I've heard that eating negative-calorie foods might be a good diet strategy. But what exactly are they?
Answers from Donald Hensrud, M.D.
The Internet abounds with lists of purported negative-calorie foods — foods that supposedly take more energy to digest than they provide in calories. Many of these foods are vegetables and fruits, which can be part of an overall healthy diet plan. But they're probably not negative-calorie.
The theory is that you can lose weight by eating lots of these negative-calorie foods. Celery is a commonly cited example because it's mainly water and fiber. Proponents claim that you will burn more calories digesting celery than it contains, for a net loss.
Here's the reality. Throughout the day, about 5 to 10 percent of your total energy expenditure goes to digest and store the nutrients in the food you eat. Foods that contain few calories, such as celery and other nonstarchy vegetables, provide a small number of calories but still require energy to digest. That means it is theoretically possible to have a negative-calorie food, but there are no reputable scientific studies to prove that certain foods have this effect.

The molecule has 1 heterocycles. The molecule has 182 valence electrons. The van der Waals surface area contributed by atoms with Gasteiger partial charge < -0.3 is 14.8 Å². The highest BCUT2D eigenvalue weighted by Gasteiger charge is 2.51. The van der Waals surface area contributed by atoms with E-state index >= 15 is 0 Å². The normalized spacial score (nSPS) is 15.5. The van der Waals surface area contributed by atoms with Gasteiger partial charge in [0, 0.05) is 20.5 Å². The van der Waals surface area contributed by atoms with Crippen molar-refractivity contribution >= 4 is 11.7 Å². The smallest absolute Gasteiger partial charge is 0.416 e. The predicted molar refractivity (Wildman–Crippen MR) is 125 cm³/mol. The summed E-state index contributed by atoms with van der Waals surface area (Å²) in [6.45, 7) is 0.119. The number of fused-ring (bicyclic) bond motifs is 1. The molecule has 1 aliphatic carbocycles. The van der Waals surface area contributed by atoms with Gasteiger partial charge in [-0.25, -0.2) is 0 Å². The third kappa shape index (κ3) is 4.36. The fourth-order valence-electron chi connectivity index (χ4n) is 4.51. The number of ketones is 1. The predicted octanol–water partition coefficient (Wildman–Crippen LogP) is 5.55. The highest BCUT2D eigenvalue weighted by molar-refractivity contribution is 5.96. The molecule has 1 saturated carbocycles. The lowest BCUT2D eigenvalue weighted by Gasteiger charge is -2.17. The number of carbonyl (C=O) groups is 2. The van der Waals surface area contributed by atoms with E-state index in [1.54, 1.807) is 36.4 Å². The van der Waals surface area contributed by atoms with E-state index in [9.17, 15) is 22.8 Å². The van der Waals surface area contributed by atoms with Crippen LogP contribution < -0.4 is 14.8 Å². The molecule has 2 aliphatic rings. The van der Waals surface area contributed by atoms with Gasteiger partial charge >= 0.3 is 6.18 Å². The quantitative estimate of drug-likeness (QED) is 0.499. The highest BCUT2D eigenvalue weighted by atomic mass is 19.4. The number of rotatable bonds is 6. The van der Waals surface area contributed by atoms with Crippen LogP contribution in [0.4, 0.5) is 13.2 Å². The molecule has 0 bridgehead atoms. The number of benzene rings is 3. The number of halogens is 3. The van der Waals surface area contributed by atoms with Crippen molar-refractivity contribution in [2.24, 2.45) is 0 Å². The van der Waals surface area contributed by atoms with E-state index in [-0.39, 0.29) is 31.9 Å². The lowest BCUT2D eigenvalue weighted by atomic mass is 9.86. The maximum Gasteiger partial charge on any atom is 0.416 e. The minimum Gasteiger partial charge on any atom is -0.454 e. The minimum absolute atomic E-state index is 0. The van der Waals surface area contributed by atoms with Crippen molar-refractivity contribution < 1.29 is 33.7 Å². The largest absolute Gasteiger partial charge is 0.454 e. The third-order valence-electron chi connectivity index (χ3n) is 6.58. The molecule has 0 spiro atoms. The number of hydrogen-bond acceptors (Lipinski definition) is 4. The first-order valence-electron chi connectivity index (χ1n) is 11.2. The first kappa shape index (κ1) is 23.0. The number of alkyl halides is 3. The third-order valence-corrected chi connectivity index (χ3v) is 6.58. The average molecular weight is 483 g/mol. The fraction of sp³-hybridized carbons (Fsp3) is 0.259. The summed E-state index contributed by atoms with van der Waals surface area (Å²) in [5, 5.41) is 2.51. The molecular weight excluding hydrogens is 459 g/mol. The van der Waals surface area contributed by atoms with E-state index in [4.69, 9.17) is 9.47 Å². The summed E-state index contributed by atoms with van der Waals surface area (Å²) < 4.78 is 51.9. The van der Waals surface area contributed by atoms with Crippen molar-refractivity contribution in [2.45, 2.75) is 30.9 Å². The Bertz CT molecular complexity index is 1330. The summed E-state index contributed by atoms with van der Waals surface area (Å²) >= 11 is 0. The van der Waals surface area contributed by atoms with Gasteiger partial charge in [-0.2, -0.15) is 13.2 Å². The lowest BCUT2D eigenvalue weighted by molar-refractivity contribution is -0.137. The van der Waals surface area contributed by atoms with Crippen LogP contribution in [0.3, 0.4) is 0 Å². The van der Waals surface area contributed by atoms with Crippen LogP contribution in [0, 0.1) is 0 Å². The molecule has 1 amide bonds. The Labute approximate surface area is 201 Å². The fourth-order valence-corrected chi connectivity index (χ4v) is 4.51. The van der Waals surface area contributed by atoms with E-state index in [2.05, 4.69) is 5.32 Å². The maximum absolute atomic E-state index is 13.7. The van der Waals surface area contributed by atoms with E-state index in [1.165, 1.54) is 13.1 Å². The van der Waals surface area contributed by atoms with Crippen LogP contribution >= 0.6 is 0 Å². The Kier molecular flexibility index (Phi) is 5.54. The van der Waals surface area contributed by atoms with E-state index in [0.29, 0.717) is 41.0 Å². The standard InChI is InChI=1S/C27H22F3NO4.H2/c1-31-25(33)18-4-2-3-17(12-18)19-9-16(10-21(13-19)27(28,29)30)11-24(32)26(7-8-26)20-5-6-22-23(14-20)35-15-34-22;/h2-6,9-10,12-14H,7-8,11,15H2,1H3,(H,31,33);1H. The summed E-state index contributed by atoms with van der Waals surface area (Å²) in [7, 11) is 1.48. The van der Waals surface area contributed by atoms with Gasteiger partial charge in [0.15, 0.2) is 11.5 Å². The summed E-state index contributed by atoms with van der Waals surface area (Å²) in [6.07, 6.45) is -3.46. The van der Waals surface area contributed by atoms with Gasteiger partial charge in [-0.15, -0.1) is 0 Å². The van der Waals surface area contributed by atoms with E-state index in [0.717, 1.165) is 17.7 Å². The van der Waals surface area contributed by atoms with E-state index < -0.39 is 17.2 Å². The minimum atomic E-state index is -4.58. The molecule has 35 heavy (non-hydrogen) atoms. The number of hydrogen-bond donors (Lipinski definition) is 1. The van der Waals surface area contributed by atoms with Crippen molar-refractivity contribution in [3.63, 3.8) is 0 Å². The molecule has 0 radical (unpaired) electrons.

The bottom line: Following extreme diets that promote eating only a few foods can cause you to miss out on important nutrients. The key to successful weight loss is adopting a healthy lifestyle that includes a balanced diet and regular exercise.
Jun. 19, 2012
See more Expert Answers
- About the buzz: Some foods have a negative calorie effect. Produce for Better Health Foundation. http://www.fruitsandveggiesmorematters.org/some-foods-have-a-negative-calorie-effect. Accessed April 11, 2012.
- Duyff RL. American Dietetic Association Complete Food and Nutrition Guide. 4th ed. Hoboken, N.J.: John Wiley & Sons; 2012:28.
- Zeratsky KA (expert opinion). Mayo Clinic, Rochester, Minn. April 12, 2012.
- USDA National Nutrient Database for Standard Reference, Release 24. U.S. Department of Agriculture, Agricultural Research Service. http://ndb.nal.usda.gov. Accessed April 3, 2012.
- Bray GA, et al. Pathogenesis of obesity. http://www.uptodate.com/index. Accessed April 3, 2012.